22/12/2015 06:03 GMT | Updated 21/12/2016 05:12 GMT

Kia Kaha - Stay Strong

This is for anyone who thinks they can take no more...

But who picks themselves up, again, and again, and again.

Despite the enduring despair.

This is for anyone who is struggling today, this week, this month, this year, this life.

This is for anyone who would much rather be hiding in a dark place right now.

This is for anyone who is hiding in a dark place right now. The darkness will get lighter.

This is for anyone who refuses to be brought down by life's troubles (or not for long, anyway).

This is for anyone who is using their voice, their experiences, channelling their sorrow to help others.

This is for anyone who thinks they are not good enough (you are).

This is for everyone who is doing the best they can.

Stay Strong.

Kia Kaha.

Kia kaha is Maori for stay strong. It's one of the Maori phrases I learned when I lived in the Land of the Long White Cloud more than a decade ago now (many Maori words and phrases are in general use in New Zealand).

You pronounce it "key-ah kar-ha".

The hard 'k' gives it a really satisfying sound. Each word has two syllables, making it sound more determined than the English version.

To me, it is solid, tough, warrior-like. (Appropriate for a Maori phrase).

It can sound a bit like 'kick-ass'.

Try saying it yourself. Go on.

Have you heard of Cheryl Strayed? She's the woman whose book, Wild, the story of her solo trek across the US was recently made in to a film starring Reese Witherspoon. If you haven't heard of her story go and check it out. Now.

You'll see Cheryl knows a few things about grief, trauma, and moving forward with life, too.

I've been reading her book Brave Enough. It's brilliant, full of punchy quotes about kicking ass, staying strong.

One quote in particular is particularly resonant; it feels like it sums up everything I have been doing and striving towards since Hugo died.

You go on by doing the best you can.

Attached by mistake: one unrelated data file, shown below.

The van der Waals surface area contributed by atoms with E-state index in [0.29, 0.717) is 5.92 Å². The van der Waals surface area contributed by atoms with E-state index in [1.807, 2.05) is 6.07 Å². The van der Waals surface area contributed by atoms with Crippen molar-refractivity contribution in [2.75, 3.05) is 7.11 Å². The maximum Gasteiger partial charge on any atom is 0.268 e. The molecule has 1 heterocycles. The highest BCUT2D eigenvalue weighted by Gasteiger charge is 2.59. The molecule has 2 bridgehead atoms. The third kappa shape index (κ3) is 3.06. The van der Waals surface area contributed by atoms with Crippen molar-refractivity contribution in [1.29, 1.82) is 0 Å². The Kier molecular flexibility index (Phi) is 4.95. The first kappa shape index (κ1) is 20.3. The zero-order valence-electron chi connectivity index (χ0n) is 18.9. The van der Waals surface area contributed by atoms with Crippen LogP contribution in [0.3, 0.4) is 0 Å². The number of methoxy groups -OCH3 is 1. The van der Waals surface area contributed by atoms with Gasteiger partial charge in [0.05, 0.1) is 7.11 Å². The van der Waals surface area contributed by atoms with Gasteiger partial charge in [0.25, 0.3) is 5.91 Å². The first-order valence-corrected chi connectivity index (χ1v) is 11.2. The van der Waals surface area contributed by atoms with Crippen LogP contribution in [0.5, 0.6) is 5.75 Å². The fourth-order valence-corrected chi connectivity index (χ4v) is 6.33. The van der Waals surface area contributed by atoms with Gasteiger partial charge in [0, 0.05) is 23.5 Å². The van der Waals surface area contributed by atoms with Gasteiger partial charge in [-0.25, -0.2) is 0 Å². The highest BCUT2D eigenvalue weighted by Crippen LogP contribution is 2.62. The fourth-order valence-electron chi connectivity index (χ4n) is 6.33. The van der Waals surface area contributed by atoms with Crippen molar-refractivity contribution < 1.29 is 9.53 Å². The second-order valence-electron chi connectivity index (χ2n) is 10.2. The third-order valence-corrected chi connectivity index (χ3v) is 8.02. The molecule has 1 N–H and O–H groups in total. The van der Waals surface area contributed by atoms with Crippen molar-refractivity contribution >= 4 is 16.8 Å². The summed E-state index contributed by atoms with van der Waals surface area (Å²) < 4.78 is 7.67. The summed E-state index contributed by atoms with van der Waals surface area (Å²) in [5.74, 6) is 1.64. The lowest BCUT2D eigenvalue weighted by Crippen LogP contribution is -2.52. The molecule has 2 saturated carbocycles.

You go on by being generous.

You go on by being true.

You go on by offering comfort to those who can't go on.

You go on by allowing the unbearable days to pass and by allowing the pleasure in other days.

You go on by finding a channel for your love and another for your rage.

Why is that resonant?

Because I am doing the best I can after the death of my baby son, Hugo. Living with grief and the trauma following his premature birth that nearly killed me, too (I had HELLP syndrome).

I try to be generous.

I am true - what you see is what you get, warts and all.

I try to offer comfort to others. The 'warts and all' is tough, but despite it all I am still going.

I endure the dreadful days, and savour the pleasant ones.

And - oh, the channel for my love and another for my rage. There is no other sentence that can sum up Hugo's Legacy. The love for my beautiful little boy. Those chubby little arms that I will never feel around my neck. That intense love, and the rage at the injustice is channelled into creating change in Hugo's memory.

It gave me goosebumps.

When you feel lost and alone, knowing someone else 'gets you' is invaluable.

I shall keep on keeping on.

Staying strong.

Kia kaha.

Leigh Kendall is a survivor of HELLP syndrome, mummy to Hugo, and a patient leader. She also writes at Headspace Perspective, and has a page on Facebook too.